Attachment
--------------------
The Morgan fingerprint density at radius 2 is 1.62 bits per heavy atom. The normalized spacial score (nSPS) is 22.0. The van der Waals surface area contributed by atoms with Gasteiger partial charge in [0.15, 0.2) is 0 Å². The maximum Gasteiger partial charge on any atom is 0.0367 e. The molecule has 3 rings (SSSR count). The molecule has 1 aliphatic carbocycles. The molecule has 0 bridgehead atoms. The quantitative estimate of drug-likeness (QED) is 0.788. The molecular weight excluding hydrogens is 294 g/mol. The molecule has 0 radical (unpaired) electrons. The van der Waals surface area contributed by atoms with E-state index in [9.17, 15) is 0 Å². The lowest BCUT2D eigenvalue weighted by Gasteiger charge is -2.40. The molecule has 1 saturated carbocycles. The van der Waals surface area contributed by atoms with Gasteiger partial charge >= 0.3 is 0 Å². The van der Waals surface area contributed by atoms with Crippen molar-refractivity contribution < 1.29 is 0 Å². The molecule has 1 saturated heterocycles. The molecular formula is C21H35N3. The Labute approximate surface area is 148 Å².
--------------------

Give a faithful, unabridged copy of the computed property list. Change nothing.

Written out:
The Morgan fingerprint density at radius 2 is 1.62 bits per heavy atom. The normalized spacial score (nSPS) is 22.0. The van der Waals surface area contributed by atoms with Gasteiger partial charge in [0.15, 0.2) is 0 Å². The maximum Gasteiger partial charge on any atom is 0.0367 e. The molecule has 3 rings (SSSR count). The molecule has 1 aliphatic carbocycles. The molecule has 0 bridgehead atoms. The quantitative estimate of drug-likeness (QED) is 0.788. The molecular weight excluding hydrogens is 294 g/mol. The molecule has 0 radical (unpaired) electrons. The van der Waals surface area contributed by atoms with E-state index in [9.17, 15) is 0 Å². The lowest BCUT2D eigenvalue weighted by Gasteiger charge is -2.40. The molecule has 1 saturated carbocycles. The van der Waals surface area contributed by atoms with Gasteiger partial charge >= 0.3 is 0 Å². The van der Waals surface area contributed by atoms with Crippen molar-refractivity contribution < 1.29 is 0 Å². The molecule has 1 saturated heterocycles. The molecular formula is C21H35N3. The Labute approximate surface area is 148 Å².